About the Work Group on Autism Research and Training

Treatment Options

There is no cure for ASD. However, there are a variety of treatments that can improve your child’s behavior, communication and social skills. The earlier in your child’s life that these interventions begin, the more effective they can be. There is no single treatment protocol for all children with autism, but most individuals with ASD respond best to highly structured programs. Applied behavior analysis (ABA) is a method which has become widely accepted as an effective treatment. Mental Health: A Report of the Surgeon General states, "Thirty years of research demonstrated the efficacy of applied behavioral methods in reducing inappropriate behavior and in increasing communication, learning, and appropriate social bahavior." Other interventions that can be part of a complete treatment program may include: Speech Therapy, Occupational Therapy, Picture Exchange Communication System (PECS), visual schedules, social skills training, social stories, and the school-based TEAACH method.

For more information on therapies and treatments:
Go to austism and then Sound Advice, www.aap.org
Go to Management of Children with Autism Spectrum Disorders, www.medicalhomeinfo.org/about/cocwd/autism.aspx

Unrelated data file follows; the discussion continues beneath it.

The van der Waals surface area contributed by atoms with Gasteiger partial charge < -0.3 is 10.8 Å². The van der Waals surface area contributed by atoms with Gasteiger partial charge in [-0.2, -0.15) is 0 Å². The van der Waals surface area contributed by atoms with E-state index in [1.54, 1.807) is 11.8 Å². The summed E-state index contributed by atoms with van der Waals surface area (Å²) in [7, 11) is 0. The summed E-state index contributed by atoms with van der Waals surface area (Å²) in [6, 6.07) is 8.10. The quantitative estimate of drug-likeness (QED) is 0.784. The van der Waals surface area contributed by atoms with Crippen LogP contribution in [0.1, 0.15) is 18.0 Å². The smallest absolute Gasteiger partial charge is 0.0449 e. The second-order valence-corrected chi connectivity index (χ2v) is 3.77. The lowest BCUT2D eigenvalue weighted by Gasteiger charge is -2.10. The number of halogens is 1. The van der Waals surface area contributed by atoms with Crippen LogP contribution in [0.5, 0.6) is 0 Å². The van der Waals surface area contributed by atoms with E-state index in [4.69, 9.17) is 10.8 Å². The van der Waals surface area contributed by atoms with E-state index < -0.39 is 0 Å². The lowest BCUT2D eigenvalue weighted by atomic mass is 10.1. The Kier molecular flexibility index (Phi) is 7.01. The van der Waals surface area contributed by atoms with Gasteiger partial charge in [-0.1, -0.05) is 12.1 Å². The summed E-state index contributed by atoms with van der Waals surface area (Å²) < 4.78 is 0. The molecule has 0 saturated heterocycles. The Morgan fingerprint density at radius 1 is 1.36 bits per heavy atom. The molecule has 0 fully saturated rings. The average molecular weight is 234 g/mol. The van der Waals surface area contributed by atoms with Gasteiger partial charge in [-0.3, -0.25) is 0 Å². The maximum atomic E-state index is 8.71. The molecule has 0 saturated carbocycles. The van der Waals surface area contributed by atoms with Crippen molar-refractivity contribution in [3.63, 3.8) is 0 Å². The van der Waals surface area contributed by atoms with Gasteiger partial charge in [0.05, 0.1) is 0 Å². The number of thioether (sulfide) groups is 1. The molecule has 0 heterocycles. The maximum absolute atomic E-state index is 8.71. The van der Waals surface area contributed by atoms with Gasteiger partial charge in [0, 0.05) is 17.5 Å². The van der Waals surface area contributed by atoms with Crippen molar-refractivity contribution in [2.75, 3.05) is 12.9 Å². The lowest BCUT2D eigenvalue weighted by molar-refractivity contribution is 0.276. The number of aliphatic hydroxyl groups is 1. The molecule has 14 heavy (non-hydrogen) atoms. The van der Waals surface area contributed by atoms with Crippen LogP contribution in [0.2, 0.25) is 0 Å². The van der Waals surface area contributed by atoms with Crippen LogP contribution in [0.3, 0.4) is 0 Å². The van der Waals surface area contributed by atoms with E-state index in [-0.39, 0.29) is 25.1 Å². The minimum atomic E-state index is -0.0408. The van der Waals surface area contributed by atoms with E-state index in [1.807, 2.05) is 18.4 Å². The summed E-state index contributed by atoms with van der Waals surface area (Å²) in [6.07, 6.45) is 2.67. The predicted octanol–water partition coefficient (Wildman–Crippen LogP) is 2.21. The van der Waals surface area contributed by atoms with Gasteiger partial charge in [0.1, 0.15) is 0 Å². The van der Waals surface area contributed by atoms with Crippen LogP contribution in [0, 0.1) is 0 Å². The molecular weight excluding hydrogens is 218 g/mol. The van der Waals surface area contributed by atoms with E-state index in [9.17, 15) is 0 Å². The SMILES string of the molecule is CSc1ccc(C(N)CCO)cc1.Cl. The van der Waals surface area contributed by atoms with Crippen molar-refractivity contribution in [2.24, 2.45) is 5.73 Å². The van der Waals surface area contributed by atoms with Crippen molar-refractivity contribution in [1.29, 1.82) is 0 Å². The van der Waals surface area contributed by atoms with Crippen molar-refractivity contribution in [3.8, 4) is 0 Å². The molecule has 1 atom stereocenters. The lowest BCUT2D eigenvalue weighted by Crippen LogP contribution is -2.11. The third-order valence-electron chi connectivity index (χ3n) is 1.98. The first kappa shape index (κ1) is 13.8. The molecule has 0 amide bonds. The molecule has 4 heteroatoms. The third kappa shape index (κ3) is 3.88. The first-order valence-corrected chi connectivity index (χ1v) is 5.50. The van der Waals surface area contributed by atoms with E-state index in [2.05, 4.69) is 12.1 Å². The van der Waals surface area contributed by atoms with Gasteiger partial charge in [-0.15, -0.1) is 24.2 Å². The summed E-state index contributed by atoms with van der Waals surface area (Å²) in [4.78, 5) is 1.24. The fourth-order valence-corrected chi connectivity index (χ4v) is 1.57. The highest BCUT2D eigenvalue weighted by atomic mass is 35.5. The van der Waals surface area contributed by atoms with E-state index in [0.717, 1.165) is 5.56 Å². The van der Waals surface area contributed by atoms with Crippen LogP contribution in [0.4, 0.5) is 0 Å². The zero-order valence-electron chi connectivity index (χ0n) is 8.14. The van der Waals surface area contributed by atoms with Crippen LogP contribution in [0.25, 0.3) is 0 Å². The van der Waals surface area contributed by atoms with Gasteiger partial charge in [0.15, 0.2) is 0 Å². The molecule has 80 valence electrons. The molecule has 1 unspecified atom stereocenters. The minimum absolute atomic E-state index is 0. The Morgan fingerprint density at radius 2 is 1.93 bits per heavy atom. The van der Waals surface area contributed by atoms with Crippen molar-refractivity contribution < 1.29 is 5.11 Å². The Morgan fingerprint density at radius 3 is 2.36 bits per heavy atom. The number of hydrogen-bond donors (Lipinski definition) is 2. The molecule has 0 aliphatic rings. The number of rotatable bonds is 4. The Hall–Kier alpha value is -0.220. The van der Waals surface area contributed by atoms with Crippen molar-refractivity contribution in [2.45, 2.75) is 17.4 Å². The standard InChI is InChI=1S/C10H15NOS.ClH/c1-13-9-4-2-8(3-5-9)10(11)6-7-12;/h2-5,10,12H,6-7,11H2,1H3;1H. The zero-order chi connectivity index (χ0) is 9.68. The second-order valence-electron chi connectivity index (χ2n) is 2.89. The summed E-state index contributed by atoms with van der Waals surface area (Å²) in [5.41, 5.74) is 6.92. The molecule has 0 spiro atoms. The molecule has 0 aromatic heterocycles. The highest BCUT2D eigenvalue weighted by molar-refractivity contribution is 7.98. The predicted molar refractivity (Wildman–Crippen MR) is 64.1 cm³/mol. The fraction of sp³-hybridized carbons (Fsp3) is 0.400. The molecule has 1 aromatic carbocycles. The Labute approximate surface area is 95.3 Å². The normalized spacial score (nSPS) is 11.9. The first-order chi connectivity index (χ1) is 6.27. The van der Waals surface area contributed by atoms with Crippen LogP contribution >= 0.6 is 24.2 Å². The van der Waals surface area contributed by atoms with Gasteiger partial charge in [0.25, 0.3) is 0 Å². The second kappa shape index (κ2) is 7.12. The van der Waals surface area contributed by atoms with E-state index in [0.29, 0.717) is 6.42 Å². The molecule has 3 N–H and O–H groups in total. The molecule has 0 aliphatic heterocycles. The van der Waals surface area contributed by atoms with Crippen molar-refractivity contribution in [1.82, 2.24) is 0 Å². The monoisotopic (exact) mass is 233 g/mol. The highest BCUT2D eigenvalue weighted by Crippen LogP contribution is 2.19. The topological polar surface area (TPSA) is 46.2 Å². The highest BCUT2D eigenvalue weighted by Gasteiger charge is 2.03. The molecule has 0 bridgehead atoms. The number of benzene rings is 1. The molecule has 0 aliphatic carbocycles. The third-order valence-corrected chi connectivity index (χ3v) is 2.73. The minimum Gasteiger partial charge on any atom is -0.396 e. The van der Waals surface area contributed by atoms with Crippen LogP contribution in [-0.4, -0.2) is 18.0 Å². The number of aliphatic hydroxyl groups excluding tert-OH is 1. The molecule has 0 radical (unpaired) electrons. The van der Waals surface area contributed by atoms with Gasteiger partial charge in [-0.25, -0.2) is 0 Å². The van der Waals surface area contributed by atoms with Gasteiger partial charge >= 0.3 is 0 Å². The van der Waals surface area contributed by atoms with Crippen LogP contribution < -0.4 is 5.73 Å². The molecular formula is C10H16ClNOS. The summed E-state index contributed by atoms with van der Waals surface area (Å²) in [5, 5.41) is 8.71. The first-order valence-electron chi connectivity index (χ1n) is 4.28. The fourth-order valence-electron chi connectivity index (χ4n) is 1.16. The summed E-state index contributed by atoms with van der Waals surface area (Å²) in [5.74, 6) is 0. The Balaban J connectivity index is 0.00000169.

What Medical or Alternative Treatments Are Safe?

There is no medication to specifically treat autism. However, medication can sometimes treat particular symptoms. These symptoms could be poor attention or hyperactivity, and also could be anxiety or aggression. Work closely with your developmental pediatrician, psychiatrist, or your child’s doctor so that medications are used safely. Sometimes dosages need to be adjusted or different medicines need to be tried before the most effective medicine or combination of medicines for your child is found. Recording changes in symptoms or your child’s response to medication is an important part of your role in working with the doctor.

Several alternative interventions are special diets that eliminate foods containing gluten or casein. These are usually found in breads and dairy products. It is important to provide a balanced diet for our children that include a variety of foods. Be sure to keep food records and report any changes in your child’s symptoms if you try this alternative treatment. Another treatment some families try is increased doses of vitamins, especially vitamin B6. More invasive alternatives are chelation therapy to remove mercury and other chemical substances from the child’s bloodstream and the use of secretin injections. All of these alternative treatments are considered controversial and research is not available to support their effectiveness on large numbers of children with Autism Spectrum Disorders. Should you involve your child with any alternative therapies, please inform your child’s doctor so that progress and conditions can be monitored.

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